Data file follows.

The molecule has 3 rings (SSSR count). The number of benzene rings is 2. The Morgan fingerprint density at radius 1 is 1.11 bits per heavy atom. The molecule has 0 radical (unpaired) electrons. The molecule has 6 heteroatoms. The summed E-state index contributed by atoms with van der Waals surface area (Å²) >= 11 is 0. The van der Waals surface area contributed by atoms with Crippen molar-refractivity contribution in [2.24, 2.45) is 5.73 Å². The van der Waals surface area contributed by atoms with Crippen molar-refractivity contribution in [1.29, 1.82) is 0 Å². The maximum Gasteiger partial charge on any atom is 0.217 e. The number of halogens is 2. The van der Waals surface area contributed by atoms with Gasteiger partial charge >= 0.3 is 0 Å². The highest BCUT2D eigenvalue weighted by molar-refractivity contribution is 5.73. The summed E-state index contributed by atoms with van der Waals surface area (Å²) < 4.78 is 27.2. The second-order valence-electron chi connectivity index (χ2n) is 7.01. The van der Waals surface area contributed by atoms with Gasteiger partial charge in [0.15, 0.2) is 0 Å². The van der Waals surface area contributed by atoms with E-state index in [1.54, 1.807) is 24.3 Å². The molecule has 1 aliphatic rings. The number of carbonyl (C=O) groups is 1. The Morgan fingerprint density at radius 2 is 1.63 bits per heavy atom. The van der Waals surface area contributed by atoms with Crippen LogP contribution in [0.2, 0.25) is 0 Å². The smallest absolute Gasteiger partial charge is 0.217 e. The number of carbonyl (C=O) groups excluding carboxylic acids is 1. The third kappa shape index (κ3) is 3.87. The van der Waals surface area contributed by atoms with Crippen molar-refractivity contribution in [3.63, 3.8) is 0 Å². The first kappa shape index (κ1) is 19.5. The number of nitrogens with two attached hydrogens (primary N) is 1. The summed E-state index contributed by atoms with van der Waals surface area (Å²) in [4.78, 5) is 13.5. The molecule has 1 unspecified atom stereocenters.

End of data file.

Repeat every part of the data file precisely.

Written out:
The molecule has 3 rings (SSSR count). The number of benzene rings is 2. The Morgan fingerprint density at radius 1 is 1.11 bits per heavy atom. The molecule has 0 radical (unpaired) electrons. The molecule has 6 heteroatoms. The summed E-state index contributed by atoms with van der Waals surface area (Å²) >= 11 is 0. The van der Waals surface area contributed by atoms with Crippen molar-refractivity contribution in [2.24, 2.45) is 5.73 Å². The van der Waals surface area contributed by atoms with Crippen molar-refractivity contribution in [1.29, 1.82) is 0 Å². The maximum Gasteiger partial charge on any atom is 0.217 e. The number of halogens is 2. The van der Waals surface area contributed by atoms with Gasteiger partial charge >= 0.3 is 0 Å². The highest BCUT2D eigenvalue weighted by molar-refractivity contribution is 5.73. The summed E-state index contributed by atoms with van der Waals surface area (Å²) < 4.78 is 27.2. The second-order valence-electron chi connectivity index (χ2n) is 7.01. The van der Waals surface area contributed by atoms with Gasteiger partial charge in [0.15, 0.2) is 0 Å². The van der Waals surface area contributed by atoms with E-state index in [1.54, 1.807) is 24.3 Å². The molecule has 1 aliphatic rings. The number of carbonyl (C=O) groups is 1. The Morgan fingerprint density at radius 2 is 1.63 bits per heavy atom. The van der Waals surface area contributed by atoms with Crippen LogP contribution in [0.2, 0.25) is 0 Å². The smallest absolute Gasteiger partial charge is 0.217 e. The number of carbonyl (C=O) groups excluding carboxylic acids is 1. The third kappa shape index (κ3) is 3.87. The van der Waals surface area contributed by atoms with Crippen molar-refractivity contribution in [3.63, 3.8) is 0 Å². The first kappa shape index (κ1) is 19.5. The number of nitrogens with two attached hydrogens (primary N) is 1. The summed E-state index contributed by atoms with van der Waals surface area (Å²) in [4.78, 5) is 13.5. The molecule has 1 unspecified atom stereocenters.